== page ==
Gender inequality in the EU

An activist sentenced to eight months of community service for facilitating abortion pills. 

The creation of ‘LGBT-ideology’ free zones.

A Minister for Family, Natality, and Equal Opportunity who opposes abortion and same-sex unions.

Imposed disclaimers on children’s books that portray so-called “behaviours deviating from traditional gender roles”.

 It is hard to believe that all these are things are happening in the European Union. But they are. Gender has become an ideological battlefield that political actors on the extremes are using to gain power.  Gender inequality continues to be a problem for the EU. 

To help us make sense of the anti-gender campaigns and actions in the EU, the strategies, actors, and networks behind them, we invited Professor David Paternotte to discuss the topic in our podcast Making Sense of EU.

Our guest speaker

David Paternotte is Associate Professor in Sociology at the Université libre de Bruxelles, where he co-directs STRIGES, an interdisciplinary research structure that focuses on gender, equality and sexuality. His research has long focused on same-sex marriage advocacy and LGBT activism, and he has more recently been studying anti-gender campaigns and attacks on academic freedom in Europe.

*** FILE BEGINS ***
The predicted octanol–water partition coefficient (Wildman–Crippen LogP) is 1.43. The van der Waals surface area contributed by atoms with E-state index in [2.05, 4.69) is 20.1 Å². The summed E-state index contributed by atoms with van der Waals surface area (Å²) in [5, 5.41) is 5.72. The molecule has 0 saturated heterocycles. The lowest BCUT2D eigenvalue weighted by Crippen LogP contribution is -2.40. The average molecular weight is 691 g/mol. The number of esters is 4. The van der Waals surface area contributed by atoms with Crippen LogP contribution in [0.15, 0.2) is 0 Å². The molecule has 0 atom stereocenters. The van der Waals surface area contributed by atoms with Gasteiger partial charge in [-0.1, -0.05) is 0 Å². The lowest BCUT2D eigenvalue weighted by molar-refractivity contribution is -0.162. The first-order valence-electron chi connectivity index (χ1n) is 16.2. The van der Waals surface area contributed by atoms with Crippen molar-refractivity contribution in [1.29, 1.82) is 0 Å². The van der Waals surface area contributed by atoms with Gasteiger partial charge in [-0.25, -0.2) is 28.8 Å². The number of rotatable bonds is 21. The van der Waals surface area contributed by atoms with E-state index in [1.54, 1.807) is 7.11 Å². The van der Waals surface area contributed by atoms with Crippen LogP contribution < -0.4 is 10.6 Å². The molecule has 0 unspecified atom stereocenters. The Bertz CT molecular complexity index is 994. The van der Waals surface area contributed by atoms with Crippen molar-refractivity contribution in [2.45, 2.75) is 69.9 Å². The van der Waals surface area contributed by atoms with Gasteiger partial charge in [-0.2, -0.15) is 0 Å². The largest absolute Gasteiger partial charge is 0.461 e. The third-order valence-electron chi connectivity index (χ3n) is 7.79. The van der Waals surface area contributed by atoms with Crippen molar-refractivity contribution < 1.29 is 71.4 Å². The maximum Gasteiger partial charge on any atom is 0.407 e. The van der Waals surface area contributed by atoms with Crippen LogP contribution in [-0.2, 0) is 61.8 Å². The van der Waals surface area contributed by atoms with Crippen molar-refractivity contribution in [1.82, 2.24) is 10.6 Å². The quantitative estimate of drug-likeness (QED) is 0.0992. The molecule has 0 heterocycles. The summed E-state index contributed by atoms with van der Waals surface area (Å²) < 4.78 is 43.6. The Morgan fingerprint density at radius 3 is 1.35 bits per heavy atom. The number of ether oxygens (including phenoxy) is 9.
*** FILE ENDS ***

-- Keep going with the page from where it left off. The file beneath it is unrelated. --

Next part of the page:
Strengthening the IEE community

The podcast is an opportunity to bridge the gap between IEE-ULB students, researchers, and academics form inside the IEE and the ULB communities and from our partner universities, while promoting a deeper understanding of key issues in EU affairs from a scientific perspective.

The first season of Making sense of EU focuses on the IEE’s Jean Monnet Center of Excellence EUqualis, devoted the important topic Inequality and the EU and it is cofunded by the Erasmus + programme of the European Union (101047382 —EUqualis — ERASMUS-JMO-2021-HEI-TCH-RSCH).

“Making sense of EU” is produced and presented by IEE-ULB Communication director Maria Isabel Soldevila, a journalist with over 20 years of experience whose work has focused on gender, migration, human rights, and politics.